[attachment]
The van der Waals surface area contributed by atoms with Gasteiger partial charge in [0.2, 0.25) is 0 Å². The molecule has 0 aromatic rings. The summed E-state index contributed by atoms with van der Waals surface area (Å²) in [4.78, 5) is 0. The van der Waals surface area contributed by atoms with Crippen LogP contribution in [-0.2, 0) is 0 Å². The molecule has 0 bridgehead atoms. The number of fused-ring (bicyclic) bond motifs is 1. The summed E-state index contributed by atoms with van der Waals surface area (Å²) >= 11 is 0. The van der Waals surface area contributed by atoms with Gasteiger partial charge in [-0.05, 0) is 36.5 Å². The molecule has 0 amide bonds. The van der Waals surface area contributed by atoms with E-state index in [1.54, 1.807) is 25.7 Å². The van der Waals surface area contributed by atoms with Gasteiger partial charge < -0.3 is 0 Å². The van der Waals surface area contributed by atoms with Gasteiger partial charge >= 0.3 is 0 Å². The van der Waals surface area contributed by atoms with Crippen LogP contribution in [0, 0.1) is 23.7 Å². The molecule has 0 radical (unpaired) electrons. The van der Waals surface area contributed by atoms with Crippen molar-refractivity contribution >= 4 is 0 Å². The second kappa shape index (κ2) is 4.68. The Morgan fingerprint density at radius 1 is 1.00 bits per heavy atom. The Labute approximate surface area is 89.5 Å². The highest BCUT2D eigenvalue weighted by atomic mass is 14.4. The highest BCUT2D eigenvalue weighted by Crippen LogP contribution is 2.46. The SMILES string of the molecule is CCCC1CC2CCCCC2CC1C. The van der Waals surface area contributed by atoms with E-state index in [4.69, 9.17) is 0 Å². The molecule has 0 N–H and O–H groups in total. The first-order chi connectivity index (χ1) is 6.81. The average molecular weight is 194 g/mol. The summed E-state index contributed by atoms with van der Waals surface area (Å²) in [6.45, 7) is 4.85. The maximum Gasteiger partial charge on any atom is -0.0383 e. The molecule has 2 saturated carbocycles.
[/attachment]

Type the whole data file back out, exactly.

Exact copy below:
The van der Waals surface area contributed by atoms with Gasteiger partial charge in [0.2, 0.25) is 0 Å². The molecule has 0 aromatic rings. The summed E-state index contributed by atoms with van der Waals surface area (Å²) in [4.78, 5) is 0. The van der Waals surface area contributed by atoms with Crippen LogP contribution in [-0.2, 0) is 0 Å². The molecule has 0 bridgehead atoms. The number of fused-ring (bicyclic) bond motifs is 1. The summed E-state index contributed by atoms with van der Waals surface area (Å²) >= 11 is 0. The van der Waals surface area contributed by atoms with Gasteiger partial charge in [-0.05, 0) is 36.5 Å². The molecule has 0 amide bonds. The van der Waals surface area contributed by atoms with E-state index in [1.54, 1.807) is 25.7 Å². The van der Waals surface area contributed by atoms with Gasteiger partial charge < -0.3 is 0 Å². The van der Waals surface area contributed by atoms with Gasteiger partial charge >= 0.3 is 0 Å². The van der Waals surface area contributed by atoms with Crippen LogP contribution in [0, 0.1) is 23.7 Å². The molecule has 0 radical (unpaired) electrons. The van der Waals surface area contributed by atoms with Crippen molar-refractivity contribution >= 4 is 0 Å². The second kappa shape index (κ2) is 4.68. The Morgan fingerprint density at radius 1 is 1.00 bits per heavy atom. The Labute approximate surface area is 89.5 Å². The highest BCUT2D eigenvalue weighted by atomic mass is 14.4. The highest BCUT2D eigenvalue weighted by Crippen LogP contribution is 2.46. The SMILES string of the molecule is CCCC1CC2CCCCC2CC1C. The van der Waals surface area contributed by atoms with E-state index in [4.69, 9.17) is 0 Å². The molecule has 0 N–H and O–H groups in total. The first-order chi connectivity index (χ1) is 6.81. The average molecular weight is 194 g/mol. The summed E-state index contributed by atoms with van der Waals surface area (Å²) in [6.45, 7) is 4.85. The maximum Gasteiger partial charge on any atom is -0.0383 e. The molecule has 2 saturated carbocycles.